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Baby Blues and all that Jazz

on May 15, 2012

Oh, the Baby Blues.  Sometimes more seriously known as Postpartum Depression.  I always thought to myself, “it will never happen to me, I will keep it together, all it takes is some fresh air and sunshine and I’ll be fine, those crying moms are crazy.”  And then I had my baby.  And all semblance of a normal hormonal balance went straight out the window.  Along with my skinny jeans.  Nobody tells you that the simple little thing called the Baby Blues is nothing less than constant crying.  Like all the time.  Like hiding-in-the-shower-crying-into-the-tiled-walls-and-you-don’t-know-why crying.  It’s a powerless feeling of constantly being on the verge of tears.  It’s really no fun.

After I delivered our first baby, the constant crying (mine) had good reason.  Silly baby boy swallowed some of my blood before he was delivered.  It could have happened while I thoughtfully stood in the living room wondering if that gushing feeling was my imagination, or my water having broken.  I chose imagination.  Pure denial.  24 hours later, he arrived, and unfortunately earned a spot in the NICU for 6 brutally long days.  I cried in the hospital, I cried when I was released, I cried in my dinner, I cried in my sleep, I cried at the breast pump store, I cried before and after visiting him in the NICU, and eventually I cried when we brought him home because WHAT DO WE DO NOW crossed my mind 500 times.  I was a nightmarish mess and I am sure I was scaring my poor husband.  WHAT THE HELL probably crossed his mind 500 times.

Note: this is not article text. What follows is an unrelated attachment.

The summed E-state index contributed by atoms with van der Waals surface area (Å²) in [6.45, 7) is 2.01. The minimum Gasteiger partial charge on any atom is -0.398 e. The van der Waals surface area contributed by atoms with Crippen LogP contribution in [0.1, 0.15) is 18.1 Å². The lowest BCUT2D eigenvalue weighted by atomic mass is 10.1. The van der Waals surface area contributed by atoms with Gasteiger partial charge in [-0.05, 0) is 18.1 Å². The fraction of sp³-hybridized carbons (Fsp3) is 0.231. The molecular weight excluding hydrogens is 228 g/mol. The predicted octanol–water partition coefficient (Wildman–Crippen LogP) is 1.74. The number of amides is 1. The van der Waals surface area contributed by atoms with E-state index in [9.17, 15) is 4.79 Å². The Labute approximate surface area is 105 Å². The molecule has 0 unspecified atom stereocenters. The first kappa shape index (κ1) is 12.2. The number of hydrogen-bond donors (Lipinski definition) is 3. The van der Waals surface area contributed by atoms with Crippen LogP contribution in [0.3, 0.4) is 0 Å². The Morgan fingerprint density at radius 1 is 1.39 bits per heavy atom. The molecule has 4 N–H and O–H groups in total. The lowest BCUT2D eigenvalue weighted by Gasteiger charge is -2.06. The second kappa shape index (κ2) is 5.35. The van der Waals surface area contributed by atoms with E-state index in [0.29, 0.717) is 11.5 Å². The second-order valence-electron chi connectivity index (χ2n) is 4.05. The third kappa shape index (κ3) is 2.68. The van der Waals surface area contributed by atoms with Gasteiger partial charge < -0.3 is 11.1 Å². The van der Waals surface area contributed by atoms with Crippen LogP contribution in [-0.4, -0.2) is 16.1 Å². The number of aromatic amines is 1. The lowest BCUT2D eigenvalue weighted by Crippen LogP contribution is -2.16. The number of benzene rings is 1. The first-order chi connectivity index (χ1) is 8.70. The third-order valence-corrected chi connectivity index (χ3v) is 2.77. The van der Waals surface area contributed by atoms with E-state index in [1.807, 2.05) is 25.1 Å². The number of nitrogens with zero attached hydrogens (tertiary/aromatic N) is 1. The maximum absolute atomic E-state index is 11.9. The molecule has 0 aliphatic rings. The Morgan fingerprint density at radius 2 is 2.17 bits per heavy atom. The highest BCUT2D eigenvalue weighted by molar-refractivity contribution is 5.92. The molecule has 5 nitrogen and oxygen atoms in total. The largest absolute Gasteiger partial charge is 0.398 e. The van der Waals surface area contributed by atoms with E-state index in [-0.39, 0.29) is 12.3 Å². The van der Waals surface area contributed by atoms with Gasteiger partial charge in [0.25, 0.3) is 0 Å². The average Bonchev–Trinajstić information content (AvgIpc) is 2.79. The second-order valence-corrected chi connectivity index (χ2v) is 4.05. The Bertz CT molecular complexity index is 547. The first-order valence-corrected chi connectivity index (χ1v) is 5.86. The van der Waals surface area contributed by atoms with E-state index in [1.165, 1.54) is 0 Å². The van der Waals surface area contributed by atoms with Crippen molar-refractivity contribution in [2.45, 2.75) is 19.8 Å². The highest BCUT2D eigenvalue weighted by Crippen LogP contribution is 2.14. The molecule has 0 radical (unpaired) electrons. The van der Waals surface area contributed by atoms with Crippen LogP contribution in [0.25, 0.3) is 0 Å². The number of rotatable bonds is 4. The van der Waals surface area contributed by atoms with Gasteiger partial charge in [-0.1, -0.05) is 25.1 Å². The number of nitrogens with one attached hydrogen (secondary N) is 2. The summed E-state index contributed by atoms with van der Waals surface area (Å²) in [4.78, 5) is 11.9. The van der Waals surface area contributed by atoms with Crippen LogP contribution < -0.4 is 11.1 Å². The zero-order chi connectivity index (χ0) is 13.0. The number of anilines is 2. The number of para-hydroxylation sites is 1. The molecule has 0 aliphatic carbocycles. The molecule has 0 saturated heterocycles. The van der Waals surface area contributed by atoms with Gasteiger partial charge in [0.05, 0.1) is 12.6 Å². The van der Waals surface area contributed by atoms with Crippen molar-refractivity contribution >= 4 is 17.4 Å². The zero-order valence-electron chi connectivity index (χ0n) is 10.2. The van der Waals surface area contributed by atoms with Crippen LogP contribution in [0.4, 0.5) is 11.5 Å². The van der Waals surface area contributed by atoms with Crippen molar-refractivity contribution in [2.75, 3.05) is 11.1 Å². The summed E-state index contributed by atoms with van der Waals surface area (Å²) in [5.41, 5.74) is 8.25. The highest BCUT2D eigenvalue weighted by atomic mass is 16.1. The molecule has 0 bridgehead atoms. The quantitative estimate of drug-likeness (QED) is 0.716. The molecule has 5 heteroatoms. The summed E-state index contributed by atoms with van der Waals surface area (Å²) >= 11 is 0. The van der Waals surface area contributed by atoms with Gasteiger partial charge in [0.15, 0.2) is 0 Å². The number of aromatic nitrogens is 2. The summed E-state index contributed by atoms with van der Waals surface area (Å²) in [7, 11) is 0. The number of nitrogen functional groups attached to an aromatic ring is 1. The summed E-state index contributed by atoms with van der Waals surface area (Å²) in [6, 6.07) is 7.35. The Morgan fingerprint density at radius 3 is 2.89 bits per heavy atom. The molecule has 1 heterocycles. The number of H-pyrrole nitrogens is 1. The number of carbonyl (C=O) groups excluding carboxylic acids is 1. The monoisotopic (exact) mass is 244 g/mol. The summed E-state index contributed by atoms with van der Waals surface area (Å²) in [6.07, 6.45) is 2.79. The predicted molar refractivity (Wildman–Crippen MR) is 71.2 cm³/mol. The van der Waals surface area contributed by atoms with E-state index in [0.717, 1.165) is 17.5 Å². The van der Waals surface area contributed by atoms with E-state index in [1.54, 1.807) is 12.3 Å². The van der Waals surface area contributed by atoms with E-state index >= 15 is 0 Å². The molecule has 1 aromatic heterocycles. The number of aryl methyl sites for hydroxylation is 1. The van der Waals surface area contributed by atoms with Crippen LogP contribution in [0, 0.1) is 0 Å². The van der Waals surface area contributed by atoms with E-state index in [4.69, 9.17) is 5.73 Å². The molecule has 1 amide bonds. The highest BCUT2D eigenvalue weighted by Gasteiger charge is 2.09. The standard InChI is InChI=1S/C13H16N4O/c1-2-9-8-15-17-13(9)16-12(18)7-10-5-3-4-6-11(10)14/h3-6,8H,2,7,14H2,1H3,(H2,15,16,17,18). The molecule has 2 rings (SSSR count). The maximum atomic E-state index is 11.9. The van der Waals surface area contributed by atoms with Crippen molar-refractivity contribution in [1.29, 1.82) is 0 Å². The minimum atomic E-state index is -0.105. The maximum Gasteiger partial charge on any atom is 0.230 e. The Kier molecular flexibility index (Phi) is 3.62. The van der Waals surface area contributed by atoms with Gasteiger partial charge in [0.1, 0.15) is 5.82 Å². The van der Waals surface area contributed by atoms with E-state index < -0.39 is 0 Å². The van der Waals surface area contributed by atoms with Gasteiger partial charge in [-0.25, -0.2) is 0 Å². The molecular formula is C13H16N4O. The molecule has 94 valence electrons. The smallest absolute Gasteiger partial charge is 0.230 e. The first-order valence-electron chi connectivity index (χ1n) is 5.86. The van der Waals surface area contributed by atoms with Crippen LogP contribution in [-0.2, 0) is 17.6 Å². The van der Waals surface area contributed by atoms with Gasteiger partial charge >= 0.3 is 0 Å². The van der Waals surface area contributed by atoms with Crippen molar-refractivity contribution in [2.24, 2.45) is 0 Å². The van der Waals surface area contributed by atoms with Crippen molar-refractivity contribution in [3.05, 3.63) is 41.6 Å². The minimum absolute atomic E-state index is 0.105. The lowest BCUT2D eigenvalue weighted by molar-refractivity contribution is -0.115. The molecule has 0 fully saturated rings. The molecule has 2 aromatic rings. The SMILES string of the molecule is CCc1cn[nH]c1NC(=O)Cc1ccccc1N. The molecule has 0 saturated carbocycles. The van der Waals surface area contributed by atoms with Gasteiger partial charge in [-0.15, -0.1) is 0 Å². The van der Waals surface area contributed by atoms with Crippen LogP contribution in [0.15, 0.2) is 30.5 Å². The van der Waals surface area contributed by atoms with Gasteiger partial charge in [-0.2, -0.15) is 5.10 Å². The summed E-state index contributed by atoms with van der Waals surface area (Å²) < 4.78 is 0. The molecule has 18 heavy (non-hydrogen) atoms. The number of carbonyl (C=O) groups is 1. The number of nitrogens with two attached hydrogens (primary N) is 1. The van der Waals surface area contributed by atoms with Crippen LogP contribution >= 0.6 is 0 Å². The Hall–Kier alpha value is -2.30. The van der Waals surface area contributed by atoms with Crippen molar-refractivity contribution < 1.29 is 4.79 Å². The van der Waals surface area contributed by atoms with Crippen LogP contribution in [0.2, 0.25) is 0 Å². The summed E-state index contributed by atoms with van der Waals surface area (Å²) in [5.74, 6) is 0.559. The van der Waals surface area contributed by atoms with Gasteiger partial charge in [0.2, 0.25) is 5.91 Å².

But I physically could not stop the tears.  I cried at my 6 week OB check up and she tried to snap me out of it with a “you have a healthy baby!  he’s home!  you’re fine!”  and yes, that all made perfect logical sense, but I couldn’t squelch that knot that was lingering all day in my throat, my eyes threatening every five minutes to spill over.  In an effort to cheer me up, my husband sent me out to the store (a trip!) to get halloween candy for the Trick or Treaters.  Our baby was almost 10 days old and had been home for just 4.  He handed me a $100 bill and shooed me out the door.  I found myself in front of the candy aisle, depressed that just 10 days ago, people were smiling at me, my pregnancy obvious.  And here I was, 10 days post delivery, and not a soul in the store could tell what I had just been through.  To them I was probably just a chubby lady on the verge of tears, staring at some candy.  So I loaded up my cart, LOADED UP my cart, with every piece of giant candy bars I could grab.  I blanched when the check out lady declared “oh!  you must be having a Halloween party!”  When I got home, I carried in 2 of my 6 grocery bags of candy.  I stood in the doorway and my “let’s put on a happy face” husband came over to check out my purchases.  I walked back to the car for 2 more bags.  And then another 2 bags.  He looked up at me.  “Is there any change?”  I sobbed.  I think Oprah calls it the “Ugly cry.”  I had spent OVER $100 on Halloween candy for what would be only 14 Trick or Treaters.  Baby Blues.